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High Tensions Over Portland High-Rise

One of the last options for Oregon's largest city to create the kind of vibrant environment enjoyed by residents of New York, Paris and other cities is ready to launch. The largest and most expensive redevelopment effort in Portland history, the project will transform an abandoned 130-acre industrial brownfield along the Willamette River south of downtown into a $1.9 billion high-rise neighborhood as dense as parts of Manhattan.

Though opponents charge the development will benefit private investors at public expense and destroy the city's character, local leaders have believed strongly enough in the project to give it a green light. On Aug. 14, the Portland Development Commission signed an agreement with Oregon Health Sciences University (OHSU) and a group of waterfront property owners that cleared the way for construction of a 31-acre central district, which includes 3,000 residential units, 1 million sq. ft. of office space, 150,000 sq. ft. of retail and a hotel/conference center.

Work also has begun on the first public element, a bioswale for stormwater runoff, and in January OHSU will break ground on a 360,000 sq. ft. clinic and research building. In February, local firms Gerding/Edlen Development Co. and Williams & Dame Development Co. will begin building a 300-unit condominium tower.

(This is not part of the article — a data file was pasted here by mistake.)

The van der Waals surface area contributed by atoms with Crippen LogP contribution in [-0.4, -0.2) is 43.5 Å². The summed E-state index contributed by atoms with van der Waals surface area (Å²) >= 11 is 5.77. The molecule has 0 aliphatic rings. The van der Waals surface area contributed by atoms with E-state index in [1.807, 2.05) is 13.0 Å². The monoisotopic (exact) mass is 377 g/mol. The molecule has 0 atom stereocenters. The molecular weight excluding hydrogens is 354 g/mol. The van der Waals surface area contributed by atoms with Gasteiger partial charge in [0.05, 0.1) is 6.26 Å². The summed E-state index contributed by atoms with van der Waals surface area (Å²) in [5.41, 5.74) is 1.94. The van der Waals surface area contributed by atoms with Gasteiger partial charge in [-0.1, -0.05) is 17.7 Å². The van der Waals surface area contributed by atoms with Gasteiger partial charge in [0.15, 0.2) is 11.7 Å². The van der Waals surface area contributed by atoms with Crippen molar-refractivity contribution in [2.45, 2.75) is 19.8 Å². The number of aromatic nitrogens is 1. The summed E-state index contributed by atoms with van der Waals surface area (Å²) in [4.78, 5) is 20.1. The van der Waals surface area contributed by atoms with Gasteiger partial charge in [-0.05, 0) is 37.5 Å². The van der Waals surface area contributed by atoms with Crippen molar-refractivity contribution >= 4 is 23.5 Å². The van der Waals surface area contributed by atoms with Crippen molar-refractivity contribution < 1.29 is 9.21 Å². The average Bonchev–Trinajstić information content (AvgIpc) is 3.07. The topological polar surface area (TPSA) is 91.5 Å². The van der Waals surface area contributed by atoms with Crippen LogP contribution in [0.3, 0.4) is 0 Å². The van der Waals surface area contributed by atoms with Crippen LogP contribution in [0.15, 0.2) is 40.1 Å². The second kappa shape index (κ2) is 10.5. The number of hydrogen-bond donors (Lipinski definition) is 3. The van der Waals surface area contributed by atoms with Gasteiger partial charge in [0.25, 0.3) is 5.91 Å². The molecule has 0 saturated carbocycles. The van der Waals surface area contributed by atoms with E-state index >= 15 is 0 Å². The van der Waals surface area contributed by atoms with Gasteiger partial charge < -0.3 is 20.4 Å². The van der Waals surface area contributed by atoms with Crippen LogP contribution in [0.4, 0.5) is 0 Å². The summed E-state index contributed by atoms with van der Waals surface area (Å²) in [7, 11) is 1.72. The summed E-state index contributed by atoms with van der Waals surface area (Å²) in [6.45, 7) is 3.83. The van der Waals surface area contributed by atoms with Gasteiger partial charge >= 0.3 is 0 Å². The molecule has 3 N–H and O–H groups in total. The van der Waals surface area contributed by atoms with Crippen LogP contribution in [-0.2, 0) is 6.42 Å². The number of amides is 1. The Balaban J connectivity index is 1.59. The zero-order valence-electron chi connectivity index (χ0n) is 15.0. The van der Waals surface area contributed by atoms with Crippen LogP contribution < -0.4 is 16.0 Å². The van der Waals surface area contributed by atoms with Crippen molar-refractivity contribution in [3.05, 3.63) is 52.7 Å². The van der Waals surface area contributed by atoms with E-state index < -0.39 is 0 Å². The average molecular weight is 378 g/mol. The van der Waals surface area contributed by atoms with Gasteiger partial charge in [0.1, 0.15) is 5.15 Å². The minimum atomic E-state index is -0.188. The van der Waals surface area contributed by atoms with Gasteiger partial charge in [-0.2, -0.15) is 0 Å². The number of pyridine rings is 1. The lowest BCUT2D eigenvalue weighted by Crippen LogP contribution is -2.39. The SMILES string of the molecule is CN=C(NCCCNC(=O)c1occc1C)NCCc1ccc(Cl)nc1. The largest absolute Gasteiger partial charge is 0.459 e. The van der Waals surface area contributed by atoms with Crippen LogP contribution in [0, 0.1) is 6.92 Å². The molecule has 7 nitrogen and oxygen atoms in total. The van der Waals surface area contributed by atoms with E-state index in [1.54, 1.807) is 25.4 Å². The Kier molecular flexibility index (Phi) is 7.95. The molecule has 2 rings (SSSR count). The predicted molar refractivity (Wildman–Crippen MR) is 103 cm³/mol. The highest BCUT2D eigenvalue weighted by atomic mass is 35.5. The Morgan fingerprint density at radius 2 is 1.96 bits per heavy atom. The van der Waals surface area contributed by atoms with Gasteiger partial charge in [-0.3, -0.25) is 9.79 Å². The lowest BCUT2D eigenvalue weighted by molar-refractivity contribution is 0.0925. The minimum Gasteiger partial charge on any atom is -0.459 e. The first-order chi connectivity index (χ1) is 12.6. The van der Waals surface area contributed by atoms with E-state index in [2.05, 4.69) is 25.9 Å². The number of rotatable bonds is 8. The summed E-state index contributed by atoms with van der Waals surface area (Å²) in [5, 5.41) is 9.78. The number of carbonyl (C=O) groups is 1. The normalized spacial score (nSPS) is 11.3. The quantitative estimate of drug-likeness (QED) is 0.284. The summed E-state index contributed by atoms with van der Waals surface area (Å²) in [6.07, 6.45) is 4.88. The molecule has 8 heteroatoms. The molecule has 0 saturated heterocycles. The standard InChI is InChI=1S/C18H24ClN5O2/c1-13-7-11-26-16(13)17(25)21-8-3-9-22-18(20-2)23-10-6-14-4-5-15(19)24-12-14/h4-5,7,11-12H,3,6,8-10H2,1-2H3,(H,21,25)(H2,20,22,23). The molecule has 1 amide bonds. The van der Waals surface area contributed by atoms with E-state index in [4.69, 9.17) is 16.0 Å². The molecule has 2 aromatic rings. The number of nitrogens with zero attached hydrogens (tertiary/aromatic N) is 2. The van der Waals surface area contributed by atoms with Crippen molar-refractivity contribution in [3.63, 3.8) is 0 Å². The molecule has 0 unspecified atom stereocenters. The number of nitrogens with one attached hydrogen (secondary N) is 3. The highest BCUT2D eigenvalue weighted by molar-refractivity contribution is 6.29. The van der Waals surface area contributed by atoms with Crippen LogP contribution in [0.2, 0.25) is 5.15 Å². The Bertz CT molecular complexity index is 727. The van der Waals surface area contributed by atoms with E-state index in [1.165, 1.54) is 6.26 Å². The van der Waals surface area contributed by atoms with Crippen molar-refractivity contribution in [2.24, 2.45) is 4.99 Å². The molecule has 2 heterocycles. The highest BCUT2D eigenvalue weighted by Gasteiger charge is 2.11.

“This is the most exciting development Portland has ever had,” says Dennis Wilde, a senior project manager for Gerding/Edlen.

Not everyone shares Wilde's enthusiasm, however. The most vociferous opposition comes from residents of hillside neighborhoods overlooking the site who fear a wall of towering buildings up to 33 stories will block their views. The Portland Mercury, a weekly newspaper, has championed the neighbors' cause, questioning why Portland should emulate Manhattan when, in the editors' view, New York is infamous for the intractability of its urban problems.

Other critics, led by the League of Women Voters, have challenged the decision to divert public resources to a largely private project they claim will benefit people with high incomes. According to The Portland Mercury, condo prices are expected to average $357,500.

Proponents call the criticisms misguided. Project planners insist building designs will minimize obstruction, and they point out the extremely high residential densities will relieve pressure to build housing in the prized natural greenbelt around the city.

In regard to affordability, Jane Blackstone, a PDC development manager, says 26% of residential units will be set aside for households earning below median income.

As for criticisms that the project will drain city coffers, Vancouver, Wash.-based consulting firm E.D. Hovee & Co. calculates South Waterfront land values will increase 161% to 423% over 20 years, generating more than enough property tax revenues to cover public investment. In addition, Hovee says the development will create 10,000 jobs.

Infrastructure improvements to all 130 acres are in the works, with government agencies providing $71 million (including $40 million from tax increment financing) and developers contributing $32 million toward the cost. Improvements include environmental remediation and new roads.

The university's participation was crucial to launching the project, says Blackstone. While a 17% vacancy rate downtown makes private office development unlikely in the near future, OHSU is eager to build.

“This is a fabulous piece of property,” Blackstone says. “It has wonderful views of Mt. Hood and downtown, but it's been underutilized for years.”

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